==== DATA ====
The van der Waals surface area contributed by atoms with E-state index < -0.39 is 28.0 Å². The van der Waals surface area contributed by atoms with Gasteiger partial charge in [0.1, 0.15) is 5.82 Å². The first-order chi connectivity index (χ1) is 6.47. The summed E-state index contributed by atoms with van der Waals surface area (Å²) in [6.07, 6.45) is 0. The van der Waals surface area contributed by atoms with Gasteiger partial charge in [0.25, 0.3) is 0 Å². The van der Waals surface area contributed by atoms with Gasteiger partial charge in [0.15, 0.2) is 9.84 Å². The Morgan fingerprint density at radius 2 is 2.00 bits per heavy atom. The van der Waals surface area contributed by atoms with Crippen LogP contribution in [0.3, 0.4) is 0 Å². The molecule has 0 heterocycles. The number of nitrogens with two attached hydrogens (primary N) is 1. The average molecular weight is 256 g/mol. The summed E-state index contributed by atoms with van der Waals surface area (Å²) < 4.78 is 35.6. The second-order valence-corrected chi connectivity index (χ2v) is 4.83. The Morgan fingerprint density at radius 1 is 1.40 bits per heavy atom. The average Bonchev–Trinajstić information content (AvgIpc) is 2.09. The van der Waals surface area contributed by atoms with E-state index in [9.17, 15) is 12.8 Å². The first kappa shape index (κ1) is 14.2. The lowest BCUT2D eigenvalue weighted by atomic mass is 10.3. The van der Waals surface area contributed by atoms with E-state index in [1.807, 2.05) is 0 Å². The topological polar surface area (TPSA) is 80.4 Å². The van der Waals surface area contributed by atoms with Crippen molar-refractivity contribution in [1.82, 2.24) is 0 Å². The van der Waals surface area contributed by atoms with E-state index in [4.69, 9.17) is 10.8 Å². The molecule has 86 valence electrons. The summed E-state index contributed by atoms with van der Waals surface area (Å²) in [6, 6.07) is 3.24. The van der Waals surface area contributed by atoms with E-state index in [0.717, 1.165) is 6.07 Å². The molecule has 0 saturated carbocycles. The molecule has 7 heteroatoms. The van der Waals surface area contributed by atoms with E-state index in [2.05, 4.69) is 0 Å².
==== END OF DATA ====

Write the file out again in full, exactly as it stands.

The van der Waals surface area contributed by atoms with E-state index < -0.39 is 28.0 Å². The van der Waals surface area contributed by atoms with Gasteiger partial charge in [0.1, 0.15) is 5.82 Å². The first-order chi connectivity index (χ1) is 6.47. The summed E-state index contributed by atoms with van der Waals surface area (Å²) in [6.07, 6.45) is 0. The van der Waals surface area contributed by atoms with Gasteiger partial charge in [0.25, 0.3) is 0 Å². The van der Waals surface area contributed by atoms with Gasteiger partial charge in [0.15, 0.2) is 9.84 Å². The Morgan fingerprint density at radius 2 is 2.00 bits per heavy atom. The van der Waals surface area contributed by atoms with Crippen LogP contribution in [0.3, 0.4) is 0 Å². The molecule has 0 heterocycles. The number of nitrogens with two attached hydrogens (primary N) is 1. The average molecular weight is 256 g/mol. The summed E-state index contributed by atoms with van der Waals surface area (Å²) < 4.78 is 35.6. The second-order valence-corrected chi connectivity index (χ2v) is 4.83. The Morgan fingerprint density at radius 1 is 1.40 bits per heavy atom. The average Bonchev–Trinajstić information content (AvgIpc) is 2.09. The van der Waals surface area contributed by atoms with E-state index in [9.17, 15) is 12.8 Å². The first kappa shape index (κ1) is 14.2. The lowest BCUT2D eigenvalue weighted by atomic mass is 10.3. The van der Waals surface area contributed by atoms with E-state index in [1.807, 2.05) is 0 Å². The topological polar surface area (TPSA) is 80.4 Å². The van der Waals surface area contributed by atoms with Crippen molar-refractivity contribution in [1.82, 2.24) is 0 Å². The van der Waals surface area contributed by atoms with E-state index in [4.69, 9.17) is 10.8 Å². The molecule has 86 valence electrons. The summed E-state index contributed by atoms with van der Waals surface area (Å²) in [6, 6.07) is 3.24. The van der Waals surface area contributed by atoms with E-state index in [0.717, 1.165) is 6.07 Å². The molecule has 0 saturated carbocycles. The molecule has 7 heteroatoms. The van der Waals surface area contributed by atoms with E-state index in [2.05, 4.69) is 0 Å².